But I also explain that it was hard work forging your own path. Sometimes I wondered what it would be like to be in almost all the same classes as a few other people who were pursuing the same major and needed to take all the same classes I did. Wouldn’t it be nice, I thought, to compare notes with someone, figure out if I was ahead or behind, or right where I should be. As we all learn after graduation, nobody in life is tallying up the points on whether your career is on track, whether it is interesting to you, whether you are pushing yourself hard enough, or whether you have enough balance between work and personal pursuits. None of these things can really be boiled down to a mathematical formula, certainly not one that is made up by someone other than yourself. The absence of grades, tests, majors, and credits forces you (at a very young age) to find other ways to measure progress, success, and happiness, gauges that are much more like the ones we need outside of academic life. I spent some time trying to think about the most significant things I took away from my years at Hampshire. Most of all, I learned that every environment or institution I came to would need to adjust to me as I adjusted to it. After my experience at Hampshire, it would never be enough to just show up anywhere and fit a mold—whatever mold was there was also going to have to change. Every organization I’ve been involved with—workplace, school, or volunteer post—has meant more to me because I took the time to try to change it, even if only a little bit. In 2010, Hampshire and I will celebrate our 40th birthdays having learned some things the hard way. I hope we will have the maturity and energy that make us well equipped to handle challenges that lie ahead. Happy birthday, Hampshire College! Erin Dozier is associate general counsel in the legal and regulatory affairs department of the National Association of Broadcasters, a trade association that advocates on behalf of thousands of local radio and television stations and broadcast networks.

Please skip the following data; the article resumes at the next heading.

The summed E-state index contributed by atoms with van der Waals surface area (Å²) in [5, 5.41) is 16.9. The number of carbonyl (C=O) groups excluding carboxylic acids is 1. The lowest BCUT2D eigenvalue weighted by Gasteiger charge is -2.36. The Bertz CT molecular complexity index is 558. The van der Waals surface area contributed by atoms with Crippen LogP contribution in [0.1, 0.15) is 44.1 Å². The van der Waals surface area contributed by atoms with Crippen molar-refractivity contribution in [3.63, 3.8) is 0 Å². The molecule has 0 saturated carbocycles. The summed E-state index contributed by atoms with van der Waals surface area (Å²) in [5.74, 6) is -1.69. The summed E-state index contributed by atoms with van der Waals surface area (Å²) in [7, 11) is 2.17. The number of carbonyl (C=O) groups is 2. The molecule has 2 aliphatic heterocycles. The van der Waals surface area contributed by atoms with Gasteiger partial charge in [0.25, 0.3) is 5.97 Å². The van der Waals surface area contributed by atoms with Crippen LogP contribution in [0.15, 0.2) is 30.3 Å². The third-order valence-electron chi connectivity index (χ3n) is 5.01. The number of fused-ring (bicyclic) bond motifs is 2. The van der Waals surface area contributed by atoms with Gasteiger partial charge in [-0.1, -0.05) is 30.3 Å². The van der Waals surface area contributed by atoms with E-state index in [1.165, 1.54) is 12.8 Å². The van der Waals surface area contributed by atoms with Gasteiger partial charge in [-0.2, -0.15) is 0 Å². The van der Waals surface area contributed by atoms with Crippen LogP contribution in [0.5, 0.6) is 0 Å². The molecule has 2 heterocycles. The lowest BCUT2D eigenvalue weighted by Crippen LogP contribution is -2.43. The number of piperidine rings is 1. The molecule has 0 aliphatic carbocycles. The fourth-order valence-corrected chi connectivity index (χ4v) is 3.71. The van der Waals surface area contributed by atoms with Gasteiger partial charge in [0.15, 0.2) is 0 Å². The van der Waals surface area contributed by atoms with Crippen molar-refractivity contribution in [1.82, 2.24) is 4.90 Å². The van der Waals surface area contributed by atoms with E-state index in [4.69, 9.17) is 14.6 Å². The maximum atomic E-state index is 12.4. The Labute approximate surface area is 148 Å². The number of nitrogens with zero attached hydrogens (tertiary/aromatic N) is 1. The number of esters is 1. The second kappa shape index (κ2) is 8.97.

Also begun in 19 7 0 : T h e f i r s t E a r t h D a y f o l l o w e d U.S. Senator Gaylo r d N e l s o n ’ s c a l l f o r a n a t i o n w i d e grassr oots demonstrat i o n o n b e h a l f o f t h e e n v i r o n m e n t .